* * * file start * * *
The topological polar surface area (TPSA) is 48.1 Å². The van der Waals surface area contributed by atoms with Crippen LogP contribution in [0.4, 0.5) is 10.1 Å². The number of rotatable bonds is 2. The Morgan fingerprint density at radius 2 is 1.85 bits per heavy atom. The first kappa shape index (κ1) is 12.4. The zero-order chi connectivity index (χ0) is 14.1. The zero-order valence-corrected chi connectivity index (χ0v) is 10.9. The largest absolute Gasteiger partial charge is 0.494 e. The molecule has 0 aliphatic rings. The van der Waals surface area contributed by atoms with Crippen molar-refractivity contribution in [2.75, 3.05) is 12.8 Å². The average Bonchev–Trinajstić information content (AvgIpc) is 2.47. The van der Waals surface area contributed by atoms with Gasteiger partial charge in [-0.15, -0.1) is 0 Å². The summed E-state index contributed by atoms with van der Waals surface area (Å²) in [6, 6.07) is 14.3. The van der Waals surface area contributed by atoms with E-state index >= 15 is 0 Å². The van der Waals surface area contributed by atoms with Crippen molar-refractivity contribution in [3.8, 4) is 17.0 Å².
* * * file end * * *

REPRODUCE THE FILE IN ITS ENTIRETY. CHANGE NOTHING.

The topological polar surface area (TPSA) is 48.1 Å². The van der Waals surface area contributed by atoms with Crippen LogP contribution in [0.4, 0.5) is 10.1 Å². The number of rotatable bonds is 2. The Morgan fingerprint density at radius 2 is 1.85 bits per heavy atom. The first kappa shape index (κ1) is 12.4. The zero-order chi connectivity index (χ0) is 14.1. The zero-order valence-corrected chi connectivity index (χ0v) is 10.9. The largest absolute Gasteiger partial charge is 0.494 e. The molecule has 0 aliphatic rings. The van der Waals surface area contributed by atoms with Crippen molar-refractivity contribution in [2.75, 3.05) is 12.8 Å². The average Bonchev–Trinajstić information content (AvgIpc) is 2.47. The van der Waals surface area contributed by atoms with Gasteiger partial charge in [-0.15, -0.1) is 0 Å². The summed E-state index contributed by atoms with van der Waals surface area (Å²) in [6, 6.07) is 14.3. The van der Waals surface area contributed by atoms with E-state index >= 15 is 0 Å². The van der Waals surface area contributed by atoms with Crippen molar-refractivity contribution in [3.8, 4) is 17.0 Å².